UNK Associate Professor Laurence Becker and student Chuck Rowling of Kearney will examine various aspects of rice production first hand in the Ivory Coast through a prestigious National Science Foundation grant. The grant was awarded from NSF for Becker’s project titled, “Processes of Change in Agricultural Systems: Impacts of Interventions in Ivorian Rice Cropping.”

Becker will travel to the Ivory Coast in January and Rowling will join him in the summer of 2002 to examine agriculture in western Africa. The main focus of the project will be the production and marketing of rice in the Ivory Coast. Together with a team of scientists from an international agricultural research institute and an Ivorian university, Becker will examine the social, technical, and environmental aspects of rice production.

The investigation will be conducted through a two-step process. First, national level data on rice growing areas and yields will be collected. Second, ethnographic studies and detailed surveys will follow rice from field to urban markets to better understand both the agroecological conditions of rice growing and the transformation of the crop into a commodity.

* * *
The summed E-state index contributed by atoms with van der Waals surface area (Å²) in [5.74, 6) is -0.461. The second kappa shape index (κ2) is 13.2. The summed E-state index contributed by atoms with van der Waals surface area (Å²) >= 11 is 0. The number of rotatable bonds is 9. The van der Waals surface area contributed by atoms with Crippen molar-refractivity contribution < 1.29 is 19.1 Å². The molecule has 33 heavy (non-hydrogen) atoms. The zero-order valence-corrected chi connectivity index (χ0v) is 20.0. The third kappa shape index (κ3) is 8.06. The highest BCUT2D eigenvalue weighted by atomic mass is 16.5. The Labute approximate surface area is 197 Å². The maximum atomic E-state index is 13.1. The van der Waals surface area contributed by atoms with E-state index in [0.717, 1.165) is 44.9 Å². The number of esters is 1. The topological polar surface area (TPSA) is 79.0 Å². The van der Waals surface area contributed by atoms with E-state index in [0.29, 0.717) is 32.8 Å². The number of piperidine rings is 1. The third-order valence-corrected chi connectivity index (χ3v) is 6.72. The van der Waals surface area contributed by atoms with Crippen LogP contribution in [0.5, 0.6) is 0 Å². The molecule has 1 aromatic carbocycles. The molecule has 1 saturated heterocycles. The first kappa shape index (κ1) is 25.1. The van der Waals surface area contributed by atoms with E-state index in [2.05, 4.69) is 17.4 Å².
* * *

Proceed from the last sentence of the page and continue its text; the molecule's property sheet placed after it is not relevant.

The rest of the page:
The collected data will show the rice grower responses to agricultural policies. The positive responses are central in liberalizing the Ivory Coast economy. The liberalization of the economy could aid in improving food security and reducing poverty.

The grant will provide a unique learning opportunity for some students. UNK has a national reputation for involving undergraduates in research, and faculty regularly include students in grant proposals. Dr. Becker announced that Chuck Rowling will travel to Ivory Coast next summer to work on this project, combining his French language, political science, and agricultural knowledge in a meaningful setting. Rowling is a junior from Kearney who is majoring in political science and history.

“This will be a great experience for Chuck,” Becker said. “This is important research, and UNK has an opportunity to make a valuable contribution in this field.”

The grant, valued at $124,908, was awarded from the Geography and Regional Science and Subsaharan African Programs, National Science Foundation. The National Science Foundation is an independent agency of the United States Government. Its main goal is to promote science and engineering programs.